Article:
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The Daily Wildcat

The Daily Wildcat

 

    Students opting out of job hunt

    Sergeant First Class Julian Gonzalez, a U.S. Army recruiter, speaks with a student at the UA Career Day held in the Grand Ballroom of the Student Union Memorial Center yesterday afternoon.
    Sergeant First Class Julian Gonzalez, a U.S. Army recruiter, speaks with a student at the UA Career Day held in the Grand Ballroom of the Student Union Memorial Center yesterday afternoon.

    Seniors approaching graduation in May may be resorting to “”plan B”” to help them sidestep the scarce job market and harsh economy for a few years.

    Volunteer programs such as the Peace Corps and Teach for America have seen a signifi cant jump in the number off applicants this year.

    Kate Kuykendall , public affairs specialist for the Peace Corps said that there was a 16 percent increase in Peace Corps applicants nationally this year, which has been the largest increase in five years.

    The UA is the number one producer of Peace Corps volunteers in Arizona, Kuykendall said. Over the years, 1,269

    UA alumni have served in the Peace Corps and 39 UA graduates are currently overseas.

    Alex Birdsill , psychology senior said he planned to join the Peace Corps since his sophomore year, but the timing couldn’t

    be better to begin his service.

    “”I hope that when I get out (of service), the economy is better,”” he said.

    Leslie Newman who is the Peace Corps recruiter for the UA said inquiries have definitely been up this year.

    “”I think everybody is just trying to consider all of their options,”” she said.

    Teach for America, another popular volunteer program, is comprised of recent college graduates and professionals with expertise in all-academic majors who commit two years of teaching in urban and rural public schools.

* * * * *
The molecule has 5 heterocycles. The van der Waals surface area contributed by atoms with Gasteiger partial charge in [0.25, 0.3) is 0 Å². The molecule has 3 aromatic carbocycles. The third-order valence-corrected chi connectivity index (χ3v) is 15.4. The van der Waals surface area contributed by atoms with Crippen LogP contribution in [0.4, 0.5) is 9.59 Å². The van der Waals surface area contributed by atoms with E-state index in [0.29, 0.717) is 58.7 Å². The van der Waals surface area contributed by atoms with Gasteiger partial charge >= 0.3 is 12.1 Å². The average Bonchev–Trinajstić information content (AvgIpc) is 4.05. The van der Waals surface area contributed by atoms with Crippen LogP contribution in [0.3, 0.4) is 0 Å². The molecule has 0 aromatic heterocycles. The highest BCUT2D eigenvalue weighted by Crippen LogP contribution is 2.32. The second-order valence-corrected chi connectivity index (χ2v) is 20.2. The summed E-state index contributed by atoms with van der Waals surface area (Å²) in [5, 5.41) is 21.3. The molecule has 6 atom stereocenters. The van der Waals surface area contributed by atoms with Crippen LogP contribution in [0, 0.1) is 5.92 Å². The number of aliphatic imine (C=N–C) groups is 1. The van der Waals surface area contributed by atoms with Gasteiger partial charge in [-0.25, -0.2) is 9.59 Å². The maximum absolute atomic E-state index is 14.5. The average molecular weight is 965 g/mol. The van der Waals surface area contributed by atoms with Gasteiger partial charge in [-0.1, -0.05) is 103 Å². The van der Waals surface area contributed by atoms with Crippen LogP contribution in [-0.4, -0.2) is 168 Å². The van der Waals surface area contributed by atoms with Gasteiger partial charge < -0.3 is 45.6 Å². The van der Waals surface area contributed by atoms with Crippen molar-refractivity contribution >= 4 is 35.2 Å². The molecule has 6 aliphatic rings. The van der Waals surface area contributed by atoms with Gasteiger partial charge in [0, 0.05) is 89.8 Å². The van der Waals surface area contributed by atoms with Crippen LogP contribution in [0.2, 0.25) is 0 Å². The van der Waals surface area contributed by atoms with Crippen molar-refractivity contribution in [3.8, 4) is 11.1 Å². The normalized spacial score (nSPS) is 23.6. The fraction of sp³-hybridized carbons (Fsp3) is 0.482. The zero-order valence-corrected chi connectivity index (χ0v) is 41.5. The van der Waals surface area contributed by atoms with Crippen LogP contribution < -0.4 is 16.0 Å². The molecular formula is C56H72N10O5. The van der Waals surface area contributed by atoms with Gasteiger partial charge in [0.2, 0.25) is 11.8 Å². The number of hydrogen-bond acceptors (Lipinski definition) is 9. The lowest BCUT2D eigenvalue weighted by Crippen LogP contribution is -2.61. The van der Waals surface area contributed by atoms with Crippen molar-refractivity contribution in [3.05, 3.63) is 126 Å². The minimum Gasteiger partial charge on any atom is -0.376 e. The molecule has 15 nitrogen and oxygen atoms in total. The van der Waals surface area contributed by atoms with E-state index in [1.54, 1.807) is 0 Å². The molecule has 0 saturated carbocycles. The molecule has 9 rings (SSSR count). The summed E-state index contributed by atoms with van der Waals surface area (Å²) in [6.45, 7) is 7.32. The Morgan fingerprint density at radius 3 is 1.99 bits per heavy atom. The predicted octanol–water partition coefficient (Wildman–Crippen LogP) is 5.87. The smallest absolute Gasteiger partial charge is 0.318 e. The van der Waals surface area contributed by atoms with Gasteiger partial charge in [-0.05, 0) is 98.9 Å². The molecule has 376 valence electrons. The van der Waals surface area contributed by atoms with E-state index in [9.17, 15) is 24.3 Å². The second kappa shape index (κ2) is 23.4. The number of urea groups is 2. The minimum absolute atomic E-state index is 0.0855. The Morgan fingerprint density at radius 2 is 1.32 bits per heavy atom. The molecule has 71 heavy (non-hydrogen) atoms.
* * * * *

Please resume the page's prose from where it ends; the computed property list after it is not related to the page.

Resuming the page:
UA alumni, Steve Erickson, graduated in 2005 and now works as a manager of district strategy for the Teach for America
    office based in Phoenix. He said there were over 35,000 Teach for America applications this year nationwide, compared to 24,000 applicants last year.

    Michelli Murphy, a journalism senior, is the campus campaign
    coordinator and recruits for Teach for America at the UA.

    She said from what she has seen, the economy has definitely
    lead to an increase in applications on campus.

    Erickson said that he always sees a large number of applicants from the UA, but this year there was an even larger increase coming from Arizona State University.

    ASU recorded 207 applicants this year, up from 139 in 2008. The UA brought in 179 applicants, with 168 recorded last year.

    “”I am a UA alum, so I’m definitely a Wildcat at heart, so I’d like to see the UA make the same strides,”” he said.

    Erickson said that he believes the economy is linked to the increase in applications, but stressed that Teach for America looks for applicants who are not only looking to be bailed out of an economic pinch, but who are prepared to embrace the challenge of the program.

    Whitney Munroe, a business management senior, and Teach for America recruiter said she has seen a peaked interest
    among graduating seniors looking toward the program for a job after they graduate, but they are not accepting any more applications.

    “”We don’t start hiring again until next fall,”” Munroe said “”but a lot of seniors were looking for positions for the upcoming year, but we just don’t have any right now.””

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